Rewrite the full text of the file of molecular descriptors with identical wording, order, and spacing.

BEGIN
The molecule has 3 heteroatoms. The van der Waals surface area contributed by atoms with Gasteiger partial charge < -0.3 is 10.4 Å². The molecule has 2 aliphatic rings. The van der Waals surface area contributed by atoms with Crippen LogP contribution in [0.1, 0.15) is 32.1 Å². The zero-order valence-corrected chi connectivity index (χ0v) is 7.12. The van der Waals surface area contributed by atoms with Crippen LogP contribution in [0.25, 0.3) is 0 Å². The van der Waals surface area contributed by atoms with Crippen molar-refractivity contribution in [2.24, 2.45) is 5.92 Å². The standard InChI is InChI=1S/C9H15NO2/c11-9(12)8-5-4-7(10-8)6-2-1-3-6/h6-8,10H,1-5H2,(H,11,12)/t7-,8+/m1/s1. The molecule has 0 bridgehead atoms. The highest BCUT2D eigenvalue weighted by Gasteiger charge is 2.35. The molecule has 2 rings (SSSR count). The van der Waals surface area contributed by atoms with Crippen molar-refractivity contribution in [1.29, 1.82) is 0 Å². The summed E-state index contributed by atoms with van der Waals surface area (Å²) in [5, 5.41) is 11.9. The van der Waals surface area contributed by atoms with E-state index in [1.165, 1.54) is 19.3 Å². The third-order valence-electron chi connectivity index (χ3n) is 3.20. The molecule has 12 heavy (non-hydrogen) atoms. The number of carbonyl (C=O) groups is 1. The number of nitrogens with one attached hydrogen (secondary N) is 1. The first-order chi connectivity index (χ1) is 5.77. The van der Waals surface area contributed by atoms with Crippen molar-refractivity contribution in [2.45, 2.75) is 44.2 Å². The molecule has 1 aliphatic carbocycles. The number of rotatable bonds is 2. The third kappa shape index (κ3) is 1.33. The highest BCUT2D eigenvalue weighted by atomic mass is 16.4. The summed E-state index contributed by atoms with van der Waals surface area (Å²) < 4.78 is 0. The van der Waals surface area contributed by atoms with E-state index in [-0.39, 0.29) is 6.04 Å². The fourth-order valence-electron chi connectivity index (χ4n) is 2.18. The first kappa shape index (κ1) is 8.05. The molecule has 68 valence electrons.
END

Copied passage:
The molecule has 3 heteroatoms. The van der Waals surface area contributed by atoms with Gasteiger partial charge < -0.3 is 10.4 Å². The molecule has 2 aliphatic rings. The van der Waals surface area contributed by atoms with Crippen LogP contribution in [0.1, 0.15) is 32.1 Å². The zero-order valence-corrected chi connectivity index (χ0v) is 7.12. The van der Waals surface area contributed by atoms with Crippen LogP contribution in [0.25, 0.3) is 0 Å². The van der Waals surface area contributed by atoms with Crippen molar-refractivity contribution in [2.24, 2.45) is 5.92 Å². The standard InChI is InChI=1S/C9H15NO2/c11-9(12)8-5-4-7(10-8)6-2-1-3-6/h6-8,10H,1-5H2,(H,11,12)/t7-,8+/m1/s1. The molecule has 0 bridgehead atoms. The highest BCUT2D eigenvalue weighted by Gasteiger charge is 2.35. The molecule has 2 rings (SSSR count). The van der Waals surface area contributed by atoms with Crippen molar-refractivity contribution in [1.29, 1.82) is 0 Å². The summed E-state index contributed by atoms with van der Waals surface area (Å²) in [5, 5.41) is 11.9. The van der Waals surface area contributed by atoms with E-state index in [1.165, 1.54) is 19.3 Å². The third-order valence-electron chi connectivity index (χ3n) is 3.20. The molecule has 12 heavy (non-hydrogen) atoms. The number of carbonyl (C=O) groups is 1. The number of nitrogens with one attached hydrogen (secondary N) is 1. The first-order chi connectivity index (χ1) is 5.77. The van der Waals surface area contributed by atoms with Crippen molar-refractivity contribution in [2.45, 2.75) is 44.2 Å². The molecule has 1 aliphatic carbocycles. The number of rotatable bonds is 2. The third kappa shape index (κ3) is 1.33. The highest BCUT2D eigenvalue weighted by atomic mass is 16.4. The summed E-state index contributed by atoms with van der Waals surface area (Å²) < 4.78 is 0. The van der Waals surface area contributed by atoms with E-state index in [-0.39, 0.29) is 6.04 Å². The fourth-order valence-electron chi connectivity index (χ4n) is 2.18. The first kappa shape index (κ1) is 8.05. The molecule has 68 valence electrons.